pennsylvania delegates who said thaul vote with their district or with the statewide result which will be for trump, don't you consider those basically pledge delegates if they've said that? >> no. >> the chance that they switch -- >> on a first ballot you're -- >> i've dealt with the unbound delegates on rules things. they are a group who say that and absolutely mean it here in april. how they are on the floor of the convention in july is a little different. it's hard to imagine anyone running as an unbound delegate in pennsylvania saying i'm going to ignore what my voters say. i'm just going to ignore it. if a reporter is sticking a microphone in their face and asking them what to do. i think it's more open than that. >> on the campaign trail, john kasich returned to mckees rocks, pennsylvania, ahead of the east coast primaries. while in pennsylvania, governor kasich was asked about donald trump who called his pact with ted cruz a desperate move.
bite first and then we'll hear what the governor said this morning on the "today" show. >> desperation soon? >> no, i'm not desperate. are you? are you desperate? because i'm not. >> are you telling indiana voters, if you want to stop trump, you should vote for cruz, don't vote for me. >> no, what i'm telling people -- i'm not tell be anybody anything in indiana because i'm not campaigning in indiana. but i don't tell voters what to do. voters are smart enough to figure out what they want to do. >> this grand strategy, it's not really as -- >> you guys listen. listen. you guys are the ones confused and upset. we're not. >> kasich. are you desperate? i'm not desperate. you desperate? with us from washington, msnbc political correspondent kasie hunt who is covering the latest in the cruz/kasich alliance. seems to be off to a rocky start. what's the very latest?
>> it seems like the latest in this, joe, is this alliance is, in fact, fraying at the edges but it's also not necessarily built for success. there are these signs that trump is starting to beat cruz in particular at his own game. so i was talking to some trump folks yesterday who are literally sitting down going through the map looking at these state conventions, doing all the things the cruz campaign has been doing all the way along. we're now expecting trump himself to show up potentially in virginia over the weekend. i think ben ginsburg would have plenty to say about that and the california state convention coming up this week. you have to stack that up against two guys who don't really seem to have a full understanding. i tried to push kasich on just what this alliance would mean. and it really would have to be significant all the way through the end of this calendar if they'll hope to make this work. take a look at what kasich had
to say. this agreement that you've reached -- truce, whatever you -- >> it's a matter of allocating resources where we think we have the best chance to be able to do well. and our whole purpose is to stop hillary clinton from being president. >> how far does it go? >> for whatever it is our team's agreed to. i approved the fact he could do this. we didn't spend a lot of resources in wisconsin. we knew we weren't going to do well there. we figure out where we can do our work and get the most amount of votes. i assume this will be fine through new mexico and oregon. and i can't tell you after that. we have to see. >> looks like we didn't quite get that exactly right, but the body language that kasich had on display yesterday was nowhere near the happy warrior that you often get or even the facade he puts up of happy warrior. i'm out here having a great time. that did not seem to be the case. and ben touched on this a minute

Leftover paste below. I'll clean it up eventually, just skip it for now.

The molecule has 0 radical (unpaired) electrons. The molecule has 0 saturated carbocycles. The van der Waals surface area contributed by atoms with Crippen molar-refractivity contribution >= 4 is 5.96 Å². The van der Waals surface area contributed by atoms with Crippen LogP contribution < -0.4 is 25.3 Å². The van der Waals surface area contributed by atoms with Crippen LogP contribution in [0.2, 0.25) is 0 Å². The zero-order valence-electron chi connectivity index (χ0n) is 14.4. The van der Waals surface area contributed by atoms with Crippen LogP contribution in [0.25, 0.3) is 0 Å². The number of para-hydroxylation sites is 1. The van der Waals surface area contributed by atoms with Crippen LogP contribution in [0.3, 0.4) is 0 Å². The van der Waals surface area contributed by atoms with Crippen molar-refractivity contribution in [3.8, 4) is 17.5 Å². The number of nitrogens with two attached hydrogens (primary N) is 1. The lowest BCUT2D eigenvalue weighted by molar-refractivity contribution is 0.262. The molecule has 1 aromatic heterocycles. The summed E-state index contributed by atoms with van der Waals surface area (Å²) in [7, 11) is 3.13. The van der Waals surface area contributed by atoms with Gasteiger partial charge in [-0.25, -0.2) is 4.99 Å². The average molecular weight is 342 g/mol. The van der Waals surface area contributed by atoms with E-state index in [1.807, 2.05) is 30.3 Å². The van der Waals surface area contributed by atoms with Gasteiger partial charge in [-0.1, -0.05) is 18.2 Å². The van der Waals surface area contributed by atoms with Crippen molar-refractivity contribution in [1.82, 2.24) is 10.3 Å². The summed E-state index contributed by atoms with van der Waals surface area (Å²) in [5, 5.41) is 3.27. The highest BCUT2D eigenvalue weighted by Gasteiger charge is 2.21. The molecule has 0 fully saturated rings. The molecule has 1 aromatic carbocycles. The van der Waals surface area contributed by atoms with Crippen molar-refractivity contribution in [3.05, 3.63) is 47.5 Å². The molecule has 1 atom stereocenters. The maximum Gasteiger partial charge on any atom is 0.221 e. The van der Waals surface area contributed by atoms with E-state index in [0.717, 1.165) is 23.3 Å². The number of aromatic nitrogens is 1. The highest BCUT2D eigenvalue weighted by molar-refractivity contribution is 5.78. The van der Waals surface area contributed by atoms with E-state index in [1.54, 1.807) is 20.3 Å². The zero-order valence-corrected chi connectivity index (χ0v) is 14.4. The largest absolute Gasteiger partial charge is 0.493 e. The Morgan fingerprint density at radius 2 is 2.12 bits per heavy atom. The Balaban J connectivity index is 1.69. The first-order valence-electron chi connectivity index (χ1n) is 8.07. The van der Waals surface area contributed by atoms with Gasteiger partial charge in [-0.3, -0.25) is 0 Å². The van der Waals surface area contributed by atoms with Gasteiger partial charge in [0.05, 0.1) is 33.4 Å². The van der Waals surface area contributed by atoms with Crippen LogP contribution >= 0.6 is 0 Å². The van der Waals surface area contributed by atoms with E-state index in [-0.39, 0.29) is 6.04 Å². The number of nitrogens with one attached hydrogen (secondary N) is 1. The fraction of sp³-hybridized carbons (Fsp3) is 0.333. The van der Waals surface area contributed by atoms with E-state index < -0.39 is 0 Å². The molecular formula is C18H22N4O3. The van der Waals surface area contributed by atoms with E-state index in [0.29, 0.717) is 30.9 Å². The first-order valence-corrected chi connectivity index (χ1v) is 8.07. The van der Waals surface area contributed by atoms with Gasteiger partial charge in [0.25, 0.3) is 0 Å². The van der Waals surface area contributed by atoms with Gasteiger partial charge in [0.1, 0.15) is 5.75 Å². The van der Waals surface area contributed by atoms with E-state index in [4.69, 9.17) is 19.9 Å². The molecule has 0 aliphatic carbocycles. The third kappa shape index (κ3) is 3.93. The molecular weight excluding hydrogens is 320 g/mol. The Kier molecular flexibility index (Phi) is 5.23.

ago that district by district breakdown of california. that's what it's going to take for these two to stack up against trump. they'll not just need a broad agreement. they'll need an in-depth careful strategy if they're going to pull it off. you're talking about these numbers. the campaigns in private are more looking at lukike, it's possible we'll come out of tonight with trump essentially having this locked up and with these paths just so narrow. and cruz and kasich only having one path to many for donald trump. >> time is running out. kasie hunt, thank you so much. we're starting to hear as far as learning to play the inside game, members of trump's family calling unpledged delegates with some success, asking for their support. also in pennsylvania, they are spending money. they'll have poll workers out to make sure that trump supporters that come in know which delegates to vote for and what lines to vote for. something they haven't done.
the big investment for the first time, on the ground investment in pennsylvania. we'll see if it works out. still ahead -- more of our interview with bernie sanders from this morning. we'll ask him about the narrative that his candidacy could damage the democratic party. plus, faces in the crowd. we'll hear from some of the 10,000 people at trump's event in pennsylvania last not. and tomorrow, donald trump joins us live as does house speaker paul ryan. you're watching "morning joe." we'll be right back. ♪jake reese, "day to feel alive"♪ ♪jake reese, "day to feel alive"♪ dad, yoh no,'ll take you up to me off rthe front of the school. that's where your friends are. seriously, it's, it's really fine.
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their candidate. >> it's the eve of the pennsylvania presidential primary. we're in wilkes-barre at a trump rally. not a bad crowd for a monday night. ♪ >> and we love the state of pennsylvania, and we're bringing it back. >> what about trump has galvanized you to come out? >> i think it's his honesty. he's not afraid to say what's on his mind. >> a lot of people like the idea of trump. >> he's not a politician. he's not a lawyer. >> i like his attitude, his gumption and he's got a lot of guts. >> we're getting this direct guy that speaks his mind, says whatever he wants to say. he doesn't care about being politically correct. >> both parties hate him.